The VUHS program will be scaled back to just the 7th- and 8th-grade middle school, but Strube said the introduction of the programs at a younger age was more critical.
“A huge part of this is if the kids start going to afterschool programs and summer school programs as elementary school students, then it’s an expectation in middle school,” Strube said. “I think once it becomes ingrained at the elementary school, then the expectation is, ‘Of course we attend the afterschool program.’ Then it’s going to boost the high school program.”
VUES will again this summer offer essentially the same summer program it began in 2012, Sargent said, although she hopes to “implement a lot of the stages this year.” The full, more comprehensive effort — including free meals in the summer and afterschool busing — will begin in 2015.
The afterschool program should begin this fall, while the VUHS efforts should remain on track, except for the grade level change, according to Strube.
By 2015, among the VUES afterschool offerings will be math, literacy and science courses and tutoring; homework help; arts sessions, including drama, music and fine arts; wellness activities including martial arts, yoga, and the Girls on the Run running program; foreign language; technology, including Lego Mindstorm, Claymation and digital photography; and mentoring from VUHS middle school students.
Summer programs will run for four or five weeks until at least 1:30 p.m., and possibly later if local funding allows. As well as remedial offerings, the program will “feature weeklong themes integrating academic and enrichment activities,” according to the grant application, and, “activities will be held both inside and outside making use of the school’s outdoor classroom and nature trail as well as Falls Park in Vergennes, the Ferrisburgh Solar Farm and the Vergennes city pool.”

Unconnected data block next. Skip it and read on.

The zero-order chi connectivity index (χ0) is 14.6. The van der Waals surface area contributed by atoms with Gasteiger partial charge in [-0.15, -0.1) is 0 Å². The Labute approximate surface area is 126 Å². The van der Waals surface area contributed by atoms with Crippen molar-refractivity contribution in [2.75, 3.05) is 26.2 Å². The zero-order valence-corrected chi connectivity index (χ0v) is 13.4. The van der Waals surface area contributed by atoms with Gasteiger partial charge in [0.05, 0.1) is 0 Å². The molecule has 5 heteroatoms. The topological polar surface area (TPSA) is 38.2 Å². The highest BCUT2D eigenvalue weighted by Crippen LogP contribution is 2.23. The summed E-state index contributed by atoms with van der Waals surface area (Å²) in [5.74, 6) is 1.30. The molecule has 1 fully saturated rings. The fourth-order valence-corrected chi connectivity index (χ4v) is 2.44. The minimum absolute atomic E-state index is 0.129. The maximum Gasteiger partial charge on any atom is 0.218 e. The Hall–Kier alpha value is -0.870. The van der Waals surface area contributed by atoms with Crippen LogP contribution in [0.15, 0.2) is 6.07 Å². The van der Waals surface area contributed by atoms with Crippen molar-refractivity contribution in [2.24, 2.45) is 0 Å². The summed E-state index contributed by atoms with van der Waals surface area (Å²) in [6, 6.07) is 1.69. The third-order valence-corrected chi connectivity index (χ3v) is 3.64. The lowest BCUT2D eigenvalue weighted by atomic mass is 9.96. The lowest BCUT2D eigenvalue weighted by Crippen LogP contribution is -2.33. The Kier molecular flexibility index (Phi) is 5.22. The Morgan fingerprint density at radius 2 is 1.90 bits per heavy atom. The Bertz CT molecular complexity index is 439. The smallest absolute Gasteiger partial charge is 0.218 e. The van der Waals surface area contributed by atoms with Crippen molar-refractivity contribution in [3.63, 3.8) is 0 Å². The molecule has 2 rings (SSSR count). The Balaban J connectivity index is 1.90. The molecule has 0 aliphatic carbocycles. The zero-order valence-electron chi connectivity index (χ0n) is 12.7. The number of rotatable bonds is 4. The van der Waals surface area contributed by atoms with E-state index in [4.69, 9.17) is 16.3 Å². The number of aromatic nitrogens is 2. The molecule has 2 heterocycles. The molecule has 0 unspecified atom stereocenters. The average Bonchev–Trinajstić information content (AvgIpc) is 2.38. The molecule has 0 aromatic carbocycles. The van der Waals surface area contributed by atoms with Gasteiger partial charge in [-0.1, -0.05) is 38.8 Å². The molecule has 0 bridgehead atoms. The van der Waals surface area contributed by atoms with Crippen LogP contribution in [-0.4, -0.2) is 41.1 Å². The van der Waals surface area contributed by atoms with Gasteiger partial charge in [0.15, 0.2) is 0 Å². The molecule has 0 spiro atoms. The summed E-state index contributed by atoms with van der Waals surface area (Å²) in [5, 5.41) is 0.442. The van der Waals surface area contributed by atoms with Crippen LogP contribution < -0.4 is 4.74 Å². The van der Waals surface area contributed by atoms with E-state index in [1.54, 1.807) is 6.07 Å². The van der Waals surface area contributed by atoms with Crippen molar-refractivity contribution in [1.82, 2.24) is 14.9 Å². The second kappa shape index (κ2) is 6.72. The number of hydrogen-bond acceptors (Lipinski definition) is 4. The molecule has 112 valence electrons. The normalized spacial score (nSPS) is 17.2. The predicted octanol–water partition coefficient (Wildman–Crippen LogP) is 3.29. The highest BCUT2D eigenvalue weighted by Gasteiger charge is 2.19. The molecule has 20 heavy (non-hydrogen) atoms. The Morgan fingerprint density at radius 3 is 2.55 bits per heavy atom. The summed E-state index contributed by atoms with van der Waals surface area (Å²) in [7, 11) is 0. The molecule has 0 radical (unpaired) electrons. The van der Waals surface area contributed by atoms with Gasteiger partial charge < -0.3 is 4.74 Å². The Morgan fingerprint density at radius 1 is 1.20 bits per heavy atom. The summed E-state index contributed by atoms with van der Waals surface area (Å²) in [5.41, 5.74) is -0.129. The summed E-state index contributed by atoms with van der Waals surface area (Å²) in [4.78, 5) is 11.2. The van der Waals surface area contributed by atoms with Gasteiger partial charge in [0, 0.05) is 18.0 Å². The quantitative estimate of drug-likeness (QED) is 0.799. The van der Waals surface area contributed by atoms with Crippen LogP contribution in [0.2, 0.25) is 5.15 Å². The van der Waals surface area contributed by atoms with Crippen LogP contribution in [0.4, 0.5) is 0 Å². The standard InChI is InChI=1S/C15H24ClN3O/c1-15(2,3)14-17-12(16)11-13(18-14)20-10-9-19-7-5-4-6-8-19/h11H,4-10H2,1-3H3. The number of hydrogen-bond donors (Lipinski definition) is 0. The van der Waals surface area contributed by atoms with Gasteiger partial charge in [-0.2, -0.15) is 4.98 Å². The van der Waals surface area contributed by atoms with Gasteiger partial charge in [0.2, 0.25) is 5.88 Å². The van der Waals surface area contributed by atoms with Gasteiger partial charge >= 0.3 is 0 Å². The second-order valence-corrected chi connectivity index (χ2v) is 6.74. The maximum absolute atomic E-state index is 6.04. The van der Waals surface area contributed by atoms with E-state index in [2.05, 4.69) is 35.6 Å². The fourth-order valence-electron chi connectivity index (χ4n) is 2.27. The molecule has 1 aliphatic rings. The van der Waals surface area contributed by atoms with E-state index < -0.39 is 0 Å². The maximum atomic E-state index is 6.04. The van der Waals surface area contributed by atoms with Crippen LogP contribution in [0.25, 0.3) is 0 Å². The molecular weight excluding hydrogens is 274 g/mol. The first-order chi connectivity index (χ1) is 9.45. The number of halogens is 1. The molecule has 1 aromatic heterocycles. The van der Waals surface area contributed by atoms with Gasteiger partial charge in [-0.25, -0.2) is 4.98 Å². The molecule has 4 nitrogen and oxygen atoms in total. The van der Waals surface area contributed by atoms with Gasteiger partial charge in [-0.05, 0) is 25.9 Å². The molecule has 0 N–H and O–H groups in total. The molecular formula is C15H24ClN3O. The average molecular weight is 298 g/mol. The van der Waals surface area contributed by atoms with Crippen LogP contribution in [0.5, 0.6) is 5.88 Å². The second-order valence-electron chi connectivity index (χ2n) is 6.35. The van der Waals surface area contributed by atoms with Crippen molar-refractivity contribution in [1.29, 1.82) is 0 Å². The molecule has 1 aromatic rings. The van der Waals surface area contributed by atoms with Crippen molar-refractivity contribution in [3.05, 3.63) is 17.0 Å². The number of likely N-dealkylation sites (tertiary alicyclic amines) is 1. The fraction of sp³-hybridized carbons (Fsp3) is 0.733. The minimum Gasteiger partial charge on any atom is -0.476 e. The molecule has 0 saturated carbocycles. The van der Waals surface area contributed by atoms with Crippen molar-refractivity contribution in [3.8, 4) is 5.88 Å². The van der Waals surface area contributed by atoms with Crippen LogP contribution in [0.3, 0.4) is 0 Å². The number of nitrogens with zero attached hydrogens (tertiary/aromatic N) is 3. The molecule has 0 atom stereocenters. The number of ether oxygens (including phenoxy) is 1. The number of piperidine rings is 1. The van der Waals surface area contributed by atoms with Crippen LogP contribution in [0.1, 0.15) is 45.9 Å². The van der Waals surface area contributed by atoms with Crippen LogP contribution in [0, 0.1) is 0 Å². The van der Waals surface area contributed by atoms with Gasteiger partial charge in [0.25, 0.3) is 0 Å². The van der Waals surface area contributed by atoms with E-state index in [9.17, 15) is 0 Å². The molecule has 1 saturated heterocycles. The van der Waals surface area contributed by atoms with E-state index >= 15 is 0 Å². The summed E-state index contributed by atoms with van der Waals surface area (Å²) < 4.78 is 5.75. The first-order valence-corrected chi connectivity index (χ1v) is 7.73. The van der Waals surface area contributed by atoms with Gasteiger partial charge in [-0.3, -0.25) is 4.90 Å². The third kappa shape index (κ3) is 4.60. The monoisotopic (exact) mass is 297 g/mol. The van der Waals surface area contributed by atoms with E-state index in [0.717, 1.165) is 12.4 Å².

Classes will blend geology, poetry, gardening, local maritime history (with a visit to the Lake Champlain Maritime Museum), hot air balloon construction (with a visit to the Middlebury airport), and solar energy (with a visit to the Ferrisburgh Solar Farm).
ANwSU teachers will be recruited, but Sargent hopes community experts will also play a big role. “The key will be reaching out to the community and bringing in people to support the instructors we’ll have within our own employees,” she said.
The VUHS summer school program, called SAIL (Summer Adventures in Learning) and the VUHS afterschool program known as KEYS (Keep Energizing Youth in our School) have relied on a $487,000 C21 grant awarded in 2009.
Strube said that last summer KEYS attendance during the VUHS academic year had grown to around 150. Meanwhile, SAIL summer attendance has grown steadily, from 40 in the first year to about 100 in 2013.
Many courses have been hands-on, including Power Mechanics, Super Science, Basketball Math, Farm and Garden, Food Sustainability, Math Art and K-9 Packages.
Others have been geared toward remediation, such as Language Arts Skills and Math Skills, while still others have helped prepare students to take SAT tests or handle the Performance Based Graduation Requirements that are being phased in at VUHS.
Sargent and Strube were thrilled to learn the city schools were chosen after narrowly missing the cut in 2013.
“Let’s put it this way. I checked email about every five minutes that day waiting to hear,” Sargent said.
Strube remembered finally getting the word on April 16.
“Ecstatic was the word I used to describe it when I got the email,” Strube said. “It was very gratifying, I have to say. I just think it’s going to be a great opportunity for the kids in the community.”
Andy Kirkaldy may be reached at firstname.lastname@example.org.